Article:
With a perfect beginning, middle, and end, extraordinary characters, and emotional impact, this book without a doubt makes it onto my top five books of all time. I would recommend Tiger Lily to anyone; it changed my life in so many ways.
My name is Megan Smida, and I fell in love with reading when I was around nine. I’ve been buying and reading books every chance I get since then. I just recently started writing reviews, and I really enjoy it, especially when it’s a book that I really love. I write reviews of every book I read on my Goodreads page: https://www.goodreads.com/user/show/21656454-megan.
You can add me or follow my reviews there.
*Book cover pic from Goodreads.com
Even though this book is the second one, and I put Jackaby (book one) in older elementary, I wanted to put this book in Young Adult because I think this series crosses over those levels. I can see an older student (5th/6th grade) who is a strong reader and can appreciate the wit enjoying the series while young adult readers would get a lot out of it as well. The language is more sophisticated, the humor a little dryer and closer to wit than "ha ha," and the mysteries can be a little gruesome at times. As I enjoyed book one, I was eager for the second book and not disappointed. Book 3 is already on my wish list. Abigail Rook once again follows her employer R.F. Jackaby on an adventure to determine what is reeking havoc on the small town Charlie (from book one) is now serving in his job as a policeman. I honestly did not pick up on the twist of what was going on and who was involved at all until it was revealed. It is not hard to determine what the "beast" is, but I did not make the connection (and was annoyed at myself afterwards!) to how in the world this beast appeared. I read some reviews that did not like this book as much, but I enjoyed it and am looking forward to learning more about the mystery surrounding Jenny, the ghostly inhabitant of their home/office, in book 3. These books are not for everyone, but there is definitely a niche that would find them as worthy to devour as I do.
*Cover pic from Goodreads.com
I am a bit behind the rush to read this one, but I am glad I finally got it. It lived up to the comparisons and description, and it was the right amount of fantasy elements and complex characters (built well with backstories) and adventure. I can see girls and boys liking this one. It has violence, but it is necessary to the story and nothing too gruesome that teens cannot handle it. Kaz gathers a team of criminals to attempt an impossible prison break for a sum of money they can only dream of...totally worth the read. Eagerly anticipating book 2! This book is definitely for a higher level reader of YA because of all the stories and things going on at once.
*Book cover image from Goodreads.com
I cannot say enough good things about this book. It is actually coming out in February of next year, but I am lucky enough to get advanced copies from Netgalley, so I was able to read it in advance. It is historical fiction around a WWII event I had no idea even occurred. I am a little bit of a WWII buff, so it is impressive that there are events I have not read about at this point! The multiple narrator tale begins with the journey of separate people who have their own secrets and who are mourning their own losses and hardships. These people come together to board a German evacuation ship that experiences a tragedy that is so significant I cannot believe I have not read about it before now. The story is captivating, and the writing is gripping. You feel like these characters are real (she did base them off of people she researched and interviewed), and it is touching and tragic at the same time. Once I was 3/4 of the way through the book, I had to rush to finish it; it sucked me in, and the action was so intense. Pre-order it. Put it on your to-read list. It is fabulous!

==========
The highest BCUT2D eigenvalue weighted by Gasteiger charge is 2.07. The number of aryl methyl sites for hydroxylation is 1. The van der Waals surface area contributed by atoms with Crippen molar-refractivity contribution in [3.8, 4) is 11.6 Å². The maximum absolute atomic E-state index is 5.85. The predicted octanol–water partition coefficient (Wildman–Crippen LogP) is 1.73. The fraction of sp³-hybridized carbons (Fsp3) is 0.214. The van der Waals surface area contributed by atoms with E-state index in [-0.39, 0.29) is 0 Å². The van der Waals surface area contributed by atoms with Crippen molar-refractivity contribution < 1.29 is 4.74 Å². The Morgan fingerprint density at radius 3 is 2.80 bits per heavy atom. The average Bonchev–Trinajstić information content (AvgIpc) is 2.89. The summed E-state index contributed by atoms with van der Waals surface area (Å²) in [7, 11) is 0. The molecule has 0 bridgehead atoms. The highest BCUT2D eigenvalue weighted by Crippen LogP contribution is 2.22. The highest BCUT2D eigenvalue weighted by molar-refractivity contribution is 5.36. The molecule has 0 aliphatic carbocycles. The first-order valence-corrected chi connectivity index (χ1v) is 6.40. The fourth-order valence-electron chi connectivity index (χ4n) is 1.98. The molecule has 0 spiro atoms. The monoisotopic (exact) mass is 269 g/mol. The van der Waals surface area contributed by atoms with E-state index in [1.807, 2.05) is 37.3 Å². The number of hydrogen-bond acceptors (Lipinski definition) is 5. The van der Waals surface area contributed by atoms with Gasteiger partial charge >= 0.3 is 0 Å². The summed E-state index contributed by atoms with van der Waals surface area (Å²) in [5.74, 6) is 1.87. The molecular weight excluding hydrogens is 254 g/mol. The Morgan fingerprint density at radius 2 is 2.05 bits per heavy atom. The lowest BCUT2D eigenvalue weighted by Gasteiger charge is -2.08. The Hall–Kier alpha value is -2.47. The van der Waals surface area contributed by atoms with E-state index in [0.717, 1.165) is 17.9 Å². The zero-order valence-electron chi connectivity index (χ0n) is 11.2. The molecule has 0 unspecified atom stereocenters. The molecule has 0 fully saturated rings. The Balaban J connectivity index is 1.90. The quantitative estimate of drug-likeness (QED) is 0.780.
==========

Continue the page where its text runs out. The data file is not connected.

*Cover picture from Goodreads.com
I read this trilogy years ago when I was teaching young adult novels, and the series was new. I had a student recommend it to me. I had a hard time when that happened because, while I could read something I did not love and match it to a kid who would, kids would often try to recommend a book to me that I just knew I did not want to read (and would probably not be able to recommend to many other kids). I had trouble reading something just because I did not want to hurt a student's feelings! This book was one of those recommendations. A teenage boy said, "You HAVE to read these books!" Because of who the student was, and because I was between books at the time, I reluctantly checked out this first one. I loved it. It is a hard book to describe, and I think it only works for an audience who has a creative mind, likes fantasy books that are a bit out there and kind of historical, and a reader who can handle the "girl masquerading as a boy" situation found in it. Deryn is in the British Air Force, but this is a time period (World War I-ish) when there are two groups of people: those who use machines and those who alter animals to use as weapons and machines or sorts. She ends up helping Prince Aleksander, running for his life, as she hides who she really is in this world of men. It sounds so far out there, but the best way I can describe it is that it is just neat. It's a really different trilogy that is creative and fresh and has adventure that I had no issues picturing as I read. It also has fantastic illustrations that will appeal to young readers.
*Book picture from Goodreads.com
Books written in verse can wear on me. I thought the first book I read by Ellen Hopkins was fresh and interesting. I was not as pleased with the second one. It cannot feel forced, and it has to fit the story. This title was great. The basketball- playing narrator also has rhythm in his language, so the format fits well. It is fresh, and the story is surprising and interesting. I highly recommend this one for teens, basketball players or not. Like all books in verse, it is a quick, easy read, but this one really hooked me and kept me interested throughout!